Most of us have felt low from time to time, but usually the low mood passes after a few days. Sometimes, a person sinks into depression to a point where they may need professional help to get back to normal. Depression does not mean that you are weak or lazy. It is a common illness like high blood pressure, diabetes or arthritis. It can occur at any age. The good news is that there are things you can do to help yourself and treatments that work well.

Signs of depression

When we become depressed, we may experience:

  • Loss of identify and self-esteem
  • Sadness, when there is maybe nothing to feel sad about
  • Extreme guilt over minor matters
  • A sense of failure, when this is not realistic
  • Loneliness, even among other people
  • Tearfulness, when there is nothing to cry about
  • Constant exhaustion
  • Feelings of hopelessness, misery or despair
  • Difficulty in concentrating or making decisions
  • Thoughts of death or suicide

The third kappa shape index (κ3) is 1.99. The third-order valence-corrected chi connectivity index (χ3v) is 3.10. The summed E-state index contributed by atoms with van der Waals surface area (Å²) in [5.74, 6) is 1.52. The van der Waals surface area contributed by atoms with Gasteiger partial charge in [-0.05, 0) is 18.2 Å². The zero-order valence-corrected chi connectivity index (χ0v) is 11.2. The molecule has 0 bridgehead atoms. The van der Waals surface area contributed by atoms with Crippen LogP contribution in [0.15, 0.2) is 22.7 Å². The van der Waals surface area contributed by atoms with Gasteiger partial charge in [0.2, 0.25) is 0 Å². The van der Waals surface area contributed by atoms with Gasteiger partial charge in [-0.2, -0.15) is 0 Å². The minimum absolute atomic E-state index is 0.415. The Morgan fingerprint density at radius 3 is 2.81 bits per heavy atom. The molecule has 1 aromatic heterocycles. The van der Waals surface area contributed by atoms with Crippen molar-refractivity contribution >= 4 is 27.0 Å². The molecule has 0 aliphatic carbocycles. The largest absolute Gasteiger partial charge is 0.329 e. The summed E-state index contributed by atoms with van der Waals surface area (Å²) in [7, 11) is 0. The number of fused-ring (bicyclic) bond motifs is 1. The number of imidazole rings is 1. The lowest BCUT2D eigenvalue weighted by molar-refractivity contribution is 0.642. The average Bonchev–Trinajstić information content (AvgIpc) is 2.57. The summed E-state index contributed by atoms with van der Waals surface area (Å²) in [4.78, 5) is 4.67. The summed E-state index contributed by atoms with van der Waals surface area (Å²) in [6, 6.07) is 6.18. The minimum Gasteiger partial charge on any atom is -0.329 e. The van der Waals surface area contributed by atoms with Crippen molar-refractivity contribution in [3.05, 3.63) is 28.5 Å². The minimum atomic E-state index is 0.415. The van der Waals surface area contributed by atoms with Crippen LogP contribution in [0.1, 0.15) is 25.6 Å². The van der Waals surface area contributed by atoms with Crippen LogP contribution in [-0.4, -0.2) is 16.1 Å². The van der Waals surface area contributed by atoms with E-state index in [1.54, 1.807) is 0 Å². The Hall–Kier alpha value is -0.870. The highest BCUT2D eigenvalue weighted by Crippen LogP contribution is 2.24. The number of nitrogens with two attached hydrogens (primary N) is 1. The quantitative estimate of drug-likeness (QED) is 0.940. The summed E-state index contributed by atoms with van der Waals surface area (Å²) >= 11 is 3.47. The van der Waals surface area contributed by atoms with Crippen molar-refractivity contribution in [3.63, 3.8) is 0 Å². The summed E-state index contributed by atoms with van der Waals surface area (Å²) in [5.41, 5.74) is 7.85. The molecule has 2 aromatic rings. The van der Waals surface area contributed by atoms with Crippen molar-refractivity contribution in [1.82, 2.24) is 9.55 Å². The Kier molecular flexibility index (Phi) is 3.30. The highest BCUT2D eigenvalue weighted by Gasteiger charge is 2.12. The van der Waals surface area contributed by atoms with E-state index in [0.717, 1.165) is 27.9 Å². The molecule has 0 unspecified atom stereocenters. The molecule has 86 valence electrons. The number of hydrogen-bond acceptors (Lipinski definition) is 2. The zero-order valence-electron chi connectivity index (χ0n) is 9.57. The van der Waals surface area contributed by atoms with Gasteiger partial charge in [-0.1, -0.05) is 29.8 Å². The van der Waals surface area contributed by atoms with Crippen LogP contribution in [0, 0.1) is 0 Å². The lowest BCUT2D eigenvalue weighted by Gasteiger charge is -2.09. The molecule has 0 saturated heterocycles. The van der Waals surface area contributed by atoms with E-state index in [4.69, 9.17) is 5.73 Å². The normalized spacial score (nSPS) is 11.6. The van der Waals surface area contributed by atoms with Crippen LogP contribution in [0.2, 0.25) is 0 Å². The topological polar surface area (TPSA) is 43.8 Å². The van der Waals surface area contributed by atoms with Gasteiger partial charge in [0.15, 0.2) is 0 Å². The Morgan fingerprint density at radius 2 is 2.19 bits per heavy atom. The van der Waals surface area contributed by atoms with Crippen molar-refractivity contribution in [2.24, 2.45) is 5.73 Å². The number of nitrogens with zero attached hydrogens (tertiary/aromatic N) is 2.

Coping with depression

  • Avoid sitting or lying about doing nothing
  • Identify things you used to do regularly and things which you used to enjoy
  • Plan to gradually increase the routine of pleasant activities
  • If a task seems too difficult, try breaking it into a series of small steps
  • Above all reward yourself for your efforts
  • Avoid discussions of bad feelings. Solving problems is more helpful
  • If your appetite is poor, eat small quantities regularly and drink lots of fluids
  • Keep to a normal sleep routine. Avoid  daytime naps. At night get up if awake for 30 mins or more, and try to relax
  • If you go off sex, keep some physical closeness with partner and reassure them it is not personal but a temporary symptom.

Depression is associated with low mood, low energy, loss of interest or pleasure, feelings of guilt or low self-esteem, disturbed sleep, poor appetite and reduced concentration. Thoughts may be preoccupied with negatively connected with yourself, others and the world in general, such as ‘I am a complete failure and a waste of space’. This can lead to significant difficulty in an individual’s ability to carry out everyday tasks.

Psychological help may typically involve encouraging the individual to get a more balanced view of themselves, others and the world. You can really boost your mood through gradually engaging with pleasurable activities and activities that give you a sense of achievement. Further techniques may include problem solving, time management and assertiveness.


Most people recover completely from depression. It just takes time, practice and commitment. The first step is to seek help.